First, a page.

Whoops. Yes, Quarter Share.
I read the first three books of the Solar Clipper and thought they were great. But at the beginning of the fourth I thought there was a noticeable change in tone and I had heard comments that the series doesn’t have a happy ending. So I ended up abandoning it. If you do read the whole series, please post your thoughts!
Sorry . . . I meant at the beginning of the fifth book.
Um, the Ishmael story? I was drawn to that by an enthusiastic review from Ilona Andrews, and because it wasn’t expensive and I read the sample I bought the first four books in one go: … this turned out to be one of my most annoyed experiences and if you should chose to read my spoilery reviews of those four books you’ll know why.
Just FYI, and the short version: to my mind the most utterly annoying Gary Stu I have ever read – but… YMMV. That said, I never read another positive review of the series by Ilona Andrews. Well, maybe she just doesn’t do reviews for further books?
Phineas, good to know. If the series doesn’t have a happy ending, well, not sure I’ll go on with it to the end even if I really like the first several. I’m definitely glad to have this head’s up, so thanks!
Estara, yes, I saw your review after I put up that post. I’m pretty likely to try the first book anyway, and hopefully I won’t have your voice in my head saying, SEE? GARY STU all the time. But! Who knows? I haven’t even read the full sample yet. Maybe the author’s comma use will bug me or something and then we will *just never know* about the possible other issues.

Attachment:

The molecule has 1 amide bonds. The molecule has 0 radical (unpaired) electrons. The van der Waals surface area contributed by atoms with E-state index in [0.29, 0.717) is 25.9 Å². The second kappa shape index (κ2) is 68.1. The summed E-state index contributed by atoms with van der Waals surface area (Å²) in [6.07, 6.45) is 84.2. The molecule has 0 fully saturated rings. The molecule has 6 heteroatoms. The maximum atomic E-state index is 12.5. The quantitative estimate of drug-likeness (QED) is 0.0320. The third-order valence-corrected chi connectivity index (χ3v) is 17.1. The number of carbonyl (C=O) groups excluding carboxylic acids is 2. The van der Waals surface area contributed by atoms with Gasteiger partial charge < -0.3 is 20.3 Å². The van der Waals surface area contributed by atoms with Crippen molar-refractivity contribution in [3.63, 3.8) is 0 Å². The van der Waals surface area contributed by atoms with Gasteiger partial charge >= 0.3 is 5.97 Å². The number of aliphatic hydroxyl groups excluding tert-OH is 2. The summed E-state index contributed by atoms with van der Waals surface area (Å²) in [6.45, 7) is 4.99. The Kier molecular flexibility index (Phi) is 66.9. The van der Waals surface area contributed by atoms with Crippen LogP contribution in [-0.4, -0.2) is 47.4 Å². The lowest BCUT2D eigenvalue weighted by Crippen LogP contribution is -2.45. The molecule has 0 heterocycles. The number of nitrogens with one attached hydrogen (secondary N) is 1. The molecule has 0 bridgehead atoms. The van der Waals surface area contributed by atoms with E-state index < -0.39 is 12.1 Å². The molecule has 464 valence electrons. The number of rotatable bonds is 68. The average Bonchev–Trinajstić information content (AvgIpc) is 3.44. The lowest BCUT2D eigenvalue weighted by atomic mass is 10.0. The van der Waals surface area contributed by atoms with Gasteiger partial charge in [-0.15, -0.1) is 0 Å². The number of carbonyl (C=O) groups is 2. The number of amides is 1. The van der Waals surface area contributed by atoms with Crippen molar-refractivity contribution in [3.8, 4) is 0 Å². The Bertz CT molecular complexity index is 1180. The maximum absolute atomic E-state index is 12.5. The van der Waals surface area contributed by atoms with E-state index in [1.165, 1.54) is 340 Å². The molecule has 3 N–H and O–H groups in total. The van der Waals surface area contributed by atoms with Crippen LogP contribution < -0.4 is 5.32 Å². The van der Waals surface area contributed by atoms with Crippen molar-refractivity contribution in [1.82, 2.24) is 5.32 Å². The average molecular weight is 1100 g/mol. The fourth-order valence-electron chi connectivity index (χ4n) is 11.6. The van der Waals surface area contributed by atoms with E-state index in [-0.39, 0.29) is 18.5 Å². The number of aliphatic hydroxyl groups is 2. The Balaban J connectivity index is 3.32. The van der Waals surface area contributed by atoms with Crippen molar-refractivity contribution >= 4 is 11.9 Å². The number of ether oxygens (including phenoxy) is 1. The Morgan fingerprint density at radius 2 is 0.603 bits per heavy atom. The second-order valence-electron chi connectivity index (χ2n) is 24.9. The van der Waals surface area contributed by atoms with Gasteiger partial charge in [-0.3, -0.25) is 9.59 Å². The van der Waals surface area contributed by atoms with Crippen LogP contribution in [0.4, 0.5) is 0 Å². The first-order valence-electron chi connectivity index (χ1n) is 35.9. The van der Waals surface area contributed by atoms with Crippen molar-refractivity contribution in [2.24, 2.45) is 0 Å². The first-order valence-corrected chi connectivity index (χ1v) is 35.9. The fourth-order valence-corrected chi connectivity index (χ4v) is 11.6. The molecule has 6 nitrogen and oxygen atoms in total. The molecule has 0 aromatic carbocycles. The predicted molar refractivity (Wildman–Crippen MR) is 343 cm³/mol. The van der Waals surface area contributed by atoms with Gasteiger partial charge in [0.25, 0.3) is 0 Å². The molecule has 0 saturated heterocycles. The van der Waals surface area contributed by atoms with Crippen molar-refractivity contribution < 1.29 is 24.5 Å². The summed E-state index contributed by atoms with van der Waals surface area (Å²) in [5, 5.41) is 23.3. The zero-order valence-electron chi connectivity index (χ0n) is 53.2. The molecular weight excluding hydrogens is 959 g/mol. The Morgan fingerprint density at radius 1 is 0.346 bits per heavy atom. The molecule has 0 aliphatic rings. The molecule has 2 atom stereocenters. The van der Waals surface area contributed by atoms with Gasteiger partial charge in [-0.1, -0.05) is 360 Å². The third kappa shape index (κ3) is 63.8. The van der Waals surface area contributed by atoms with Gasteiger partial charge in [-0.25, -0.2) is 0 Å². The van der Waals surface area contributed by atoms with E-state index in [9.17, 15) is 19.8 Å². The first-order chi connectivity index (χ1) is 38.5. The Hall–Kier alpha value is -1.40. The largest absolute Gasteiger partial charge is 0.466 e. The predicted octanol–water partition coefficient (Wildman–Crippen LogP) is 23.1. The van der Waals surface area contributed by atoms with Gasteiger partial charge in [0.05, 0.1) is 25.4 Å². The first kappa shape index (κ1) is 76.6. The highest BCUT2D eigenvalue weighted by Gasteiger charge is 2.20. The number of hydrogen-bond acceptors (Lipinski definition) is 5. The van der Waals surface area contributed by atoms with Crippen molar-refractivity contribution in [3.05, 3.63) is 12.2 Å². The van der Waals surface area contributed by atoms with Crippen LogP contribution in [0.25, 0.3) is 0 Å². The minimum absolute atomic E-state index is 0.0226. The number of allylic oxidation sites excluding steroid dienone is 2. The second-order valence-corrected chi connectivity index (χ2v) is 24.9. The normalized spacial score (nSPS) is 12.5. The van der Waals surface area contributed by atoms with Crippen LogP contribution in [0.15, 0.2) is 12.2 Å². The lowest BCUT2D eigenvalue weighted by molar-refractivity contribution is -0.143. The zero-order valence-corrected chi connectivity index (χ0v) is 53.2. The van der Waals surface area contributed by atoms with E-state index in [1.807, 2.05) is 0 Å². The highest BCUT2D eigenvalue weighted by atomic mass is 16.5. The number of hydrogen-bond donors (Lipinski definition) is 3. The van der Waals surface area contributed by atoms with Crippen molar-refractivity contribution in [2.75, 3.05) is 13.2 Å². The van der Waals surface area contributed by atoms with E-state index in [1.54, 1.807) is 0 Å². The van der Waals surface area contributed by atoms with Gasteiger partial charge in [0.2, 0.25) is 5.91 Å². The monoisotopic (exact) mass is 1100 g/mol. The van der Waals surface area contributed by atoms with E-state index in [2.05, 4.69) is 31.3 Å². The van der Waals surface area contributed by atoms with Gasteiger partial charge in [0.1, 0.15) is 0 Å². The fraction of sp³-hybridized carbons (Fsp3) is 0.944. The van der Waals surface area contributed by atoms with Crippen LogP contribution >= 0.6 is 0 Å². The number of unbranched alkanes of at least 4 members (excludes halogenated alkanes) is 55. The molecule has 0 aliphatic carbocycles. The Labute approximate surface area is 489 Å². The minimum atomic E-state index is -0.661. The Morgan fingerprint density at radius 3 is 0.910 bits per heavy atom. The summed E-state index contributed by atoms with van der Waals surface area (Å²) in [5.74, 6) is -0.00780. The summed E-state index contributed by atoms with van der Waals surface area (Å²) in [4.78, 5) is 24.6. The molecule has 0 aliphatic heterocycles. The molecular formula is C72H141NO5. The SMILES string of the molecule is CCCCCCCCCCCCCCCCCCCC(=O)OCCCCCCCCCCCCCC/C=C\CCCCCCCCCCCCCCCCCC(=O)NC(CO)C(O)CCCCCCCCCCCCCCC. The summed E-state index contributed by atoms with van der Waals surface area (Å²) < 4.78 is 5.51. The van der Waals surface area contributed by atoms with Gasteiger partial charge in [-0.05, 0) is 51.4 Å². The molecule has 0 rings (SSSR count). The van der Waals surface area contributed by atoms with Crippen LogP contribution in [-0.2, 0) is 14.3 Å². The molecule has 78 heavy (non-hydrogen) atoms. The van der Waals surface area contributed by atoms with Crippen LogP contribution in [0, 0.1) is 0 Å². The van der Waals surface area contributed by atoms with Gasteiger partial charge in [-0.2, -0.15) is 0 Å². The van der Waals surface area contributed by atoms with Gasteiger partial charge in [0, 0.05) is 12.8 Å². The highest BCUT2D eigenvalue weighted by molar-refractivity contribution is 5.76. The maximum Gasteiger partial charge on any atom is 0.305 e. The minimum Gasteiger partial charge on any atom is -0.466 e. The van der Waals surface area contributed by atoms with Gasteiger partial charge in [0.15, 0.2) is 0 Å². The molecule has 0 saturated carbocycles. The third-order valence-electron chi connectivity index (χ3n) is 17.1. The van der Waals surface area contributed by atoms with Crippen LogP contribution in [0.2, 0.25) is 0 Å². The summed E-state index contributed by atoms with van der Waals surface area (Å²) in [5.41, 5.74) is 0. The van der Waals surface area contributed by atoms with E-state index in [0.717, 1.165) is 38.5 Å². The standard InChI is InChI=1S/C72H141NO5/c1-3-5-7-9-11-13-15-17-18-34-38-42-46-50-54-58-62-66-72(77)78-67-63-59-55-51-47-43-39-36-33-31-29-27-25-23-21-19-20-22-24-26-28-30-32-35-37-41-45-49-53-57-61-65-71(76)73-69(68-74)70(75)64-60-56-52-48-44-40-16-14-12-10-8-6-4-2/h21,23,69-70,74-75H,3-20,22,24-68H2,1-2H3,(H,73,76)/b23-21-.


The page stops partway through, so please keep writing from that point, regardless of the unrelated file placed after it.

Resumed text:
The first book is definitely the best, which is why I felt I had been had when I read on. ^^ There still are lots of positive reviews for the books out there, so it may just be: NOT FOR ME.
The reason I warned you is because I agree on so many of your views about the books we both read ^^, but if you only have the first one so far then you’ll make your own decision and won’t rue the money if you like it (and buy more) nor if you didn’t and hadn’t bought the rest.
… I’m not actually sure this last paragraph made the sense I wanted it to make, but it’s almost midnight over here, so please take that into account ^^;
Estara, I sure hate it when the first book is really good and then the rest seem to slowly slide downhill. But we’ll see.